“It was so important for me because I was ten years old swimming with eleven-year-olds,” Marist swimmer Sief Sallam said.

Once the brothers turned 11, they started a grueling training schedule that molded them. The daily schedule would consist of a 4:30 a.m. wake-up followed by swimming practice from 5 a.m. to 7 a.m. Then they went to school from 8 a.m. to 4 p.m, followed by club team practice. Their club team was Al Ahly Sporting Club, which they say is about the size of Marist College. Al Ahly carried every sport and the top athletes in Egypt and Europe. 

“The club was named the club of the century, meaning we were the number one club in the continent of Africa,” Sief said.

At the club, the brothers would have a second swim practice from 6 p.m to 8 p.m, followed by volleyball practice and lifting from 9:30 p.m to 11:30 p.m. The brothers had minimal time to eat or do homework throughout the day, and they got home at midnight. From the hours of 4:30 a.m. until 12 a.m. The brothers were consumed with athletics or school.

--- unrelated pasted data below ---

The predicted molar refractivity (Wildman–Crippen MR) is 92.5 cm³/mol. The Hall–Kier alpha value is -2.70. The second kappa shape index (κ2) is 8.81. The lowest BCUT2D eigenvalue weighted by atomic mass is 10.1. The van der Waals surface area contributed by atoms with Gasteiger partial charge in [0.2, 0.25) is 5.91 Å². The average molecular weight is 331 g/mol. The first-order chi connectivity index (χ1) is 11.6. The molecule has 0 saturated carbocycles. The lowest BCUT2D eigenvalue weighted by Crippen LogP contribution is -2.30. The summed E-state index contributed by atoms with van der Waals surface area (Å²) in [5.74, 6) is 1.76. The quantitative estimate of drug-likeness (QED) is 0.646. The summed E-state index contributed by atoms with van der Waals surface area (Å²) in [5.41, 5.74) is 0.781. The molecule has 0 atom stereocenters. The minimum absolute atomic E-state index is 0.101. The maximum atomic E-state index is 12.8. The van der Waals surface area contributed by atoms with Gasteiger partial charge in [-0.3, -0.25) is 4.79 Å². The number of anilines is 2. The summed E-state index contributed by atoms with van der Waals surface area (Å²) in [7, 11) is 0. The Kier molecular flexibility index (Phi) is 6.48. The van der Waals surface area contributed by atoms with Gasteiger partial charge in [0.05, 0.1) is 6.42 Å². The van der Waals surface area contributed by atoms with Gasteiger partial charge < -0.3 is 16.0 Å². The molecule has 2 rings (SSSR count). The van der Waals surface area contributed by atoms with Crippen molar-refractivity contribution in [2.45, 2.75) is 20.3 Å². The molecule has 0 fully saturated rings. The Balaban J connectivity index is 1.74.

They did this from age 11 until college.

“We see our bed and just hide under the blanket because we are repeating this again the next day,” Ahmed Sallam said.

The hard work started to pay off for the brothers when they were invited to compete in the World Championship Qualifications in Dubai in 2011. Ahmed competed at the age of 12, and Sief was 11. Sief was named the best national swimmer in his age group, and he was the only 11-year-old from Egypt at the competition. During this time, Sief also held the national record for the 200 freestyle for his age group. Ahmed was top ten in all of his events and won a gold and silver medal. When Ahmed won the silver medal, Sief won the bronze, which allowed them to share the podium. 

“We have no time to have fun, so to be at the top level, we gave up that part. So it feels amazing to be on the podium, and the whole audience is watching you, and it gives you a rush,” Sief said.